The whole thing, to me, comes across as censorship. Like it’s maybe an attempt to separate Mustang, Hawkeye, Armstrong, and Hughes from their awful deeds. To make them more likable, to destroy the moral ambiguity that is otherwise clear in the manga. It makes them safer to present as good guys. And instead lumps the evil on this flanderized, straw-man Amestrian soldier. For whatever political or cultural reasons, I think the anime studio was afraid of implicating Mustang and the others for their involvement in the Ishvalan genocide.
Whether for time or pacing or some other reason, this small moment never made it into the FMA:Brotherhood finale. It’s so small, but it speaks volumes, so I think it deserves some recognition.
This whole series has been big on the theme of “there are worse things than dying”. Death itself is natural, and trying to defy it–trying to not be the person left behind–is selfish arrogance; it’s punished continually. Hohenheim faced what may be considered a fate worth than death via immortality. Ed, Al, and Izumi were punished for trying to undo death. Roy, Riza, and Scar were haunted, possessed, driven to despair by being the survivors in a death-laden atrocity.
Convention states that the “selfless” thing to do is to sacrifice oneself for another. And Ed would do ANYTHING for Al. You’d think it’s logical, that Ed would just sacrifice himself to bring Al back and be done with it.
But that isn't Fullmetal Alchemist's philosophy. The survivors suffer. The ones left behind are left to deal with the grief and loss and loneliness. Ed knows that. He knows that all too well, to the point that even Roy is aware. Ed would much rather bear the burden of loss and hurt and grief himself. He’d rather shoulder the worse fate. He’d rather live in a world without his brother. Because the alternative would mean putting Alphonse through that survivor’s life, and that’s something Ed could never do.
Edward and Winry exemplify the friends to lovers trope in the best, most traumatically wonderful way. They grew up in a small town together, and supported one another through the hard times. Winry’s parents dying, Trisha’s death, and even the transmutation that took away Ed’s limbs and Al’s body. Winry didn’t have any qualms about helping Ed carry his weight, even when he was younger, literally in terms of automail and emotionally. She was willing to cry for him and Alphonse when they couldn’t, and she took it upon herself to help, even during the automail installation
Then shit starts really going down, and Winry doesn’t back up or get scared on her own behalf, she gets worried for him. The manga has so many implications of her caring for him when he was in bad situations. Stopping work to come to Central when he was injured, putting aside customers to fix his automail, pulling all nighters to make sure he could return to the search as quickly as possible, even covering him up when he falls asleep at his desk.
She’s one of his closest friends before she’s any kind of love interest, and that’s such a unique quality to their relationship. She realizes she loves him first, but she doesn’t have qualms about him not having some deep love confession at the ready. Winry knows how determined he is to help his brother, and she is at the ready when he needs her, just like how he is willing to put himself on the line for her sake. She doesn’t devote herself to him, she travels and takes other customers and begins her life while he does his thing, and becomes well known for her talents, she just remembers him and has time for him when he needs her.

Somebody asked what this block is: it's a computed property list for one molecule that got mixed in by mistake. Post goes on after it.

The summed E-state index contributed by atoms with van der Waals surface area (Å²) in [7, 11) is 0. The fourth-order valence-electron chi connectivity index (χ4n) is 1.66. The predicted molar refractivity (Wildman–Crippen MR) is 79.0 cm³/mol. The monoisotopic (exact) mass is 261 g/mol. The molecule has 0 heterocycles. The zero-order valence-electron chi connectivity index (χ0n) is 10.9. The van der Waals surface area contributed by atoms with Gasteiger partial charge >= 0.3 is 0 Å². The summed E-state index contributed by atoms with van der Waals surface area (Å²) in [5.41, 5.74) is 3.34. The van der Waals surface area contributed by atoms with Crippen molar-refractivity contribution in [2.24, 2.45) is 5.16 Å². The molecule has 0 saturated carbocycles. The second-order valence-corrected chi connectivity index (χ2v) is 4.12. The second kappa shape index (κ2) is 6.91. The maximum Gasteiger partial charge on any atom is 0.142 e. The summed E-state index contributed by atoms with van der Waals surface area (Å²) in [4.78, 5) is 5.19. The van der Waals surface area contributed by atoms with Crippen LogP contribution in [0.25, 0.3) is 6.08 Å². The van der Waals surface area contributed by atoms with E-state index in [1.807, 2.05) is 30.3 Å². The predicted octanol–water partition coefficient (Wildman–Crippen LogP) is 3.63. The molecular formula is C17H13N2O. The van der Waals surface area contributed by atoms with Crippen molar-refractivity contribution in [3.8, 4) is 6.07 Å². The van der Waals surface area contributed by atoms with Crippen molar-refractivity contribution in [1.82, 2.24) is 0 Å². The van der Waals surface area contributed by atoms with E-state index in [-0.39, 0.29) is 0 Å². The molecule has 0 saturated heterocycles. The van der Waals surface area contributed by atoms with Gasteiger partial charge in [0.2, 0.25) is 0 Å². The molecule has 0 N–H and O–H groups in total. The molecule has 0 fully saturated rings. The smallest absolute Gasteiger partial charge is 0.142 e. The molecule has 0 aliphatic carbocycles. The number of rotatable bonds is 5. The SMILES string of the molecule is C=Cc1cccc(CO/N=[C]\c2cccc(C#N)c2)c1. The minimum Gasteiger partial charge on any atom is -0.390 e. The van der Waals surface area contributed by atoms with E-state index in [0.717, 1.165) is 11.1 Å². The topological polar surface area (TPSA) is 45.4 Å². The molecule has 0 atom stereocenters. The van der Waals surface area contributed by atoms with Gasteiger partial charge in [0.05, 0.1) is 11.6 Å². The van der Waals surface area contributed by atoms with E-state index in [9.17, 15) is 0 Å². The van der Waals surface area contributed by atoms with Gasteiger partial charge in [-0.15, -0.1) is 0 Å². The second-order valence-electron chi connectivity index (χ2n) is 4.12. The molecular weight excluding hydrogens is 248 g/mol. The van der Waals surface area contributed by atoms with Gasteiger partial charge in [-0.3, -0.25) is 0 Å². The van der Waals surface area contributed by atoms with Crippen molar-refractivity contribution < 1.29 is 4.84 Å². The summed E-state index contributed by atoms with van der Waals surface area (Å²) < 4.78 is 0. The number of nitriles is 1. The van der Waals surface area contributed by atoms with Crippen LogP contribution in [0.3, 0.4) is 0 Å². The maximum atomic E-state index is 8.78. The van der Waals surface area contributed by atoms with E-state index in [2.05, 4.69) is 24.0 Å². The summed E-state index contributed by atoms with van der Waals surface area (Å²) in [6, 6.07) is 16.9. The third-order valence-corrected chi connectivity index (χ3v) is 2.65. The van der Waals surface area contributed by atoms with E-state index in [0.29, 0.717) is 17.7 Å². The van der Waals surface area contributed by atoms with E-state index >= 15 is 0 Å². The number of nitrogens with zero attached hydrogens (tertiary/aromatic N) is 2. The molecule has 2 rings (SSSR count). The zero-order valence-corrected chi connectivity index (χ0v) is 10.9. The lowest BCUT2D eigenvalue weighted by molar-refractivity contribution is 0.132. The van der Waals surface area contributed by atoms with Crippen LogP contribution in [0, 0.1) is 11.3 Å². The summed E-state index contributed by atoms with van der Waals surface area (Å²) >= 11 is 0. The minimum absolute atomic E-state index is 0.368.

As for her talents, Ed recognizes them and jumps on every opportunity to flaunt how great she is, bragging to Greed about the quality of her work, bragging to other people, and getting irritated when people insinuate her automail is anything but top notch work.
Not to mention, Ed wants to see her happy. He goes to great lengths to make sure he doesn’t make her upset, from screaming a promise to make her smile at the train station to literally refusing to die because “I can’t make her cry over something this stupid.” He has a metal rafter lodged in his hip, and he’s worrying about the feelings of his childhood friend. This boy is a man on a mission, and that mission is to make Winry stress less.
Then you have how her feelings and emotions make him want to be a better person. A lot of things forced Ed to grow up and become a better man, but Winry was the sole reason behind him learning the importance of humanity and empathy. Her delivery of the baby in Rush Valley was a turning point for Ed. He realized alchemy can’t solve everything, and that sometimes, the simple, sheer determination of one teenage girl can save a human life.
And then you have where Ed comforted her after her meeting with Scar, which was a MASSIVE ed/winry moment in itself, especially with him literally throwing himself in harms way to keep anything from happening to her.
Even after that, he lets her cry about the loss of her parents freely, but only after reassuring her that she didn’t do anything wrong by not being able to kill Scar. Which resulted in his “Your hands aren’t meant for killing people. They’re for helping them live.“ speech.
But that scene didn’t disappear, it resurfaces during Ed’s talk with the ever-wise Riza Hawkeye, when he belittles himself for not understanding her feelings. Ed was angry with himself for not being able to help her, and resolves to do better. He resolves to be a better person because of her. Riza notices this and spots his less-than-friendly feelings before he does, which says something about their whole relationship. He wants to be a better person for her, not for their relationship. He wasn’t thinking of any type of romantic relationship when he was concerned for her feelings, he was concerned for her.
I was reading this article about how much work and heart Hiromu Arakawa put into writing Fullmetal Alchemist and Silver Spoon and I’m honestly so impressed???: